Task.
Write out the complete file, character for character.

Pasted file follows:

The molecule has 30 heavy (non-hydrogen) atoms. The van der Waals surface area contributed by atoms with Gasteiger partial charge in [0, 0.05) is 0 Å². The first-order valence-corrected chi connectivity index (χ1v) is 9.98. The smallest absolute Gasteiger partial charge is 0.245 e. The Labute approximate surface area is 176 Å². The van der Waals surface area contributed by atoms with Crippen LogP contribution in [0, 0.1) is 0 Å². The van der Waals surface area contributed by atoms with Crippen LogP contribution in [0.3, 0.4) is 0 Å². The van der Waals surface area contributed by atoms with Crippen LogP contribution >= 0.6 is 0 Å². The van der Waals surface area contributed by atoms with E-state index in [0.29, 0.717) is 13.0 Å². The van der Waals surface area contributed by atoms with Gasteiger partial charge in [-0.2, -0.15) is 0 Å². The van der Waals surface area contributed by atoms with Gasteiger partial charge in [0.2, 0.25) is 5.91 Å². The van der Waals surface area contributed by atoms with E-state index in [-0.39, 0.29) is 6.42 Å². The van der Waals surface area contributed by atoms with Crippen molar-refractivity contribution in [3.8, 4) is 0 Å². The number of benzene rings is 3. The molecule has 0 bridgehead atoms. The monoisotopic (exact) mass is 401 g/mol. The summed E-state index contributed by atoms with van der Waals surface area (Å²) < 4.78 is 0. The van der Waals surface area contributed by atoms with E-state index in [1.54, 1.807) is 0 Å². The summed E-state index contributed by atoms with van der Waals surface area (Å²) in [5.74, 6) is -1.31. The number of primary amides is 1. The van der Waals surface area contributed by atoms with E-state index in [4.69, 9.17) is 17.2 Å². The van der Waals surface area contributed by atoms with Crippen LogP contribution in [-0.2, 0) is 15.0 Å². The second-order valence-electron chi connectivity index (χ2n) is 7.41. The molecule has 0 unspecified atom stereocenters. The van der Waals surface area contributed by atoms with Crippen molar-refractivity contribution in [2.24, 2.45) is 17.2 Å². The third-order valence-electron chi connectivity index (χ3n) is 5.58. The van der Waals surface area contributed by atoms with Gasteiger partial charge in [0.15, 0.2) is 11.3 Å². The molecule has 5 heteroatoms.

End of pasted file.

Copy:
The molecule has 30 heavy (non-hydrogen) atoms. The van der Waals surface area contributed by atoms with Gasteiger partial charge in [0, 0.05) is 0 Å². The first-order valence-corrected chi connectivity index (χ1v) is 9.98. The smallest absolute Gasteiger partial charge is 0.245 e. The Labute approximate surface area is 176 Å². The van der Waals surface area contributed by atoms with Crippen LogP contribution in [0, 0.1) is 0 Å². The van der Waals surface area contributed by atoms with Crippen LogP contribution in [0.3, 0.4) is 0 Å². The van der Waals surface area contributed by atoms with Crippen LogP contribution >= 0.6 is 0 Å². The van der Waals surface area contributed by atoms with E-state index in [0.29, 0.717) is 13.0 Å². The van der Waals surface area contributed by atoms with Gasteiger partial charge in [-0.2, -0.15) is 0 Å². The van der Waals surface area contributed by atoms with Gasteiger partial charge in [0.2, 0.25) is 5.91 Å². The van der Waals surface area contributed by atoms with E-state index in [-0.39, 0.29) is 6.42 Å². The van der Waals surface area contributed by atoms with Crippen molar-refractivity contribution in [3.8, 4) is 0 Å². The number of benzene rings is 3. The molecule has 0 bridgehead atoms. The monoisotopic (exact) mass is 401 g/mol. The summed E-state index contributed by atoms with van der Waals surface area (Å²) < 4.78 is 0. The van der Waals surface area contributed by atoms with E-state index in [1.54, 1.807) is 0 Å². The summed E-state index contributed by atoms with van der Waals surface area (Å²) in [5.74, 6) is -1.31. The number of primary amides is 1. The van der Waals surface area contributed by atoms with E-state index in [4.69, 9.17) is 17.2 Å². The van der Waals surface area contributed by atoms with Crippen LogP contribution in [-0.2, 0) is 15.0 Å². The second-order valence-electron chi connectivity index (χ2n) is 7.41. The molecule has 0 unspecified atom stereocenters. The van der Waals surface area contributed by atoms with Crippen molar-refractivity contribution in [2.24, 2.45) is 17.2 Å². The third-order valence-electron chi connectivity index (χ3n) is 5.58. The van der Waals surface area contributed by atoms with Gasteiger partial charge in [0.15, 0.2) is 11.3 Å². The molecule has 5 heteroatoms.